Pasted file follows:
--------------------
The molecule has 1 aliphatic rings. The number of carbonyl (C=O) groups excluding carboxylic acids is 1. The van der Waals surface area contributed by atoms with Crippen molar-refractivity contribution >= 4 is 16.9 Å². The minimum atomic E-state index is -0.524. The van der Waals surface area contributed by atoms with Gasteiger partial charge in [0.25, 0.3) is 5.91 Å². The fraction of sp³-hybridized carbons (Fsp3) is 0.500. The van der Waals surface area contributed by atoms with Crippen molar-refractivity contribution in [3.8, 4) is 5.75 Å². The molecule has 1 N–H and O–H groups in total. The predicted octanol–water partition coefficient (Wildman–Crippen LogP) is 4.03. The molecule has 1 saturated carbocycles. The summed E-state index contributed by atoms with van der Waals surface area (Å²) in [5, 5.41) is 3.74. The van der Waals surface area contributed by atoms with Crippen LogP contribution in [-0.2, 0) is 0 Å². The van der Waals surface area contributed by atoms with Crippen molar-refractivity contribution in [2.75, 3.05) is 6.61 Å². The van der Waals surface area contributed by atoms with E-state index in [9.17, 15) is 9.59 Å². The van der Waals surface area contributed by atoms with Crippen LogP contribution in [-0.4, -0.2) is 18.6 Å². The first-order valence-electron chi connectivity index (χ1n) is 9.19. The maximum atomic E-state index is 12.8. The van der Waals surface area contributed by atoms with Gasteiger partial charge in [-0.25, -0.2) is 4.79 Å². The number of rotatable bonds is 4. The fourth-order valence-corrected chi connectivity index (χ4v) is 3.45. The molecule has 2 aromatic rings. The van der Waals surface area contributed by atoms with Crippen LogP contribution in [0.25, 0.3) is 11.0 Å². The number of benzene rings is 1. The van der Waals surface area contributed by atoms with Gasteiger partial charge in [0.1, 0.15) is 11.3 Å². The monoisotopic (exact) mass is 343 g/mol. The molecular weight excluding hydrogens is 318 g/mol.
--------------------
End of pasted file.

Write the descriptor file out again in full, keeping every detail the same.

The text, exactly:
The molecule has 1 aliphatic rings. The number of carbonyl (C=O) groups excluding carboxylic acids is 1. The van der Waals surface area contributed by atoms with Crippen molar-refractivity contribution >= 4 is 16.9 Å². The minimum atomic E-state index is -0.524. The van der Waals surface area contributed by atoms with Gasteiger partial charge in [0.25, 0.3) is 5.91 Å². The fraction of sp³-hybridized carbons (Fsp3) is 0.500. The van der Waals surface area contributed by atoms with Crippen molar-refractivity contribution in [3.8, 4) is 5.75 Å². The molecule has 1 N–H and O–H groups in total. The predicted octanol–water partition coefficient (Wildman–Crippen LogP) is 4.03. The molecule has 1 saturated carbocycles. The summed E-state index contributed by atoms with van der Waals surface area (Å²) in [5, 5.41) is 3.74. The van der Waals surface area contributed by atoms with Crippen LogP contribution in [-0.2, 0) is 0 Å². The van der Waals surface area contributed by atoms with Crippen molar-refractivity contribution in [2.75, 3.05) is 6.61 Å². The van der Waals surface area contributed by atoms with E-state index in [9.17, 15) is 9.59 Å². The van der Waals surface area contributed by atoms with Crippen LogP contribution in [-0.4, -0.2) is 18.6 Å². The first-order valence-electron chi connectivity index (χ1n) is 9.19. The maximum atomic E-state index is 12.8. The van der Waals surface area contributed by atoms with Gasteiger partial charge in [-0.25, -0.2) is 4.79 Å². The number of rotatable bonds is 4. The fourth-order valence-corrected chi connectivity index (χ4v) is 3.45. The molecule has 2 aromatic rings. The van der Waals surface area contributed by atoms with Crippen LogP contribution in [0.25, 0.3) is 11.0 Å². The number of benzene rings is 1. The van der Waals surface area contributed by atoms with Gasteiger partial charge in [0.1, 0.15) is 11.3 Å². The monoisotopic (exact) mass is 343 g/mol. The molecular weight excluding hydrogens is 318 g/mol.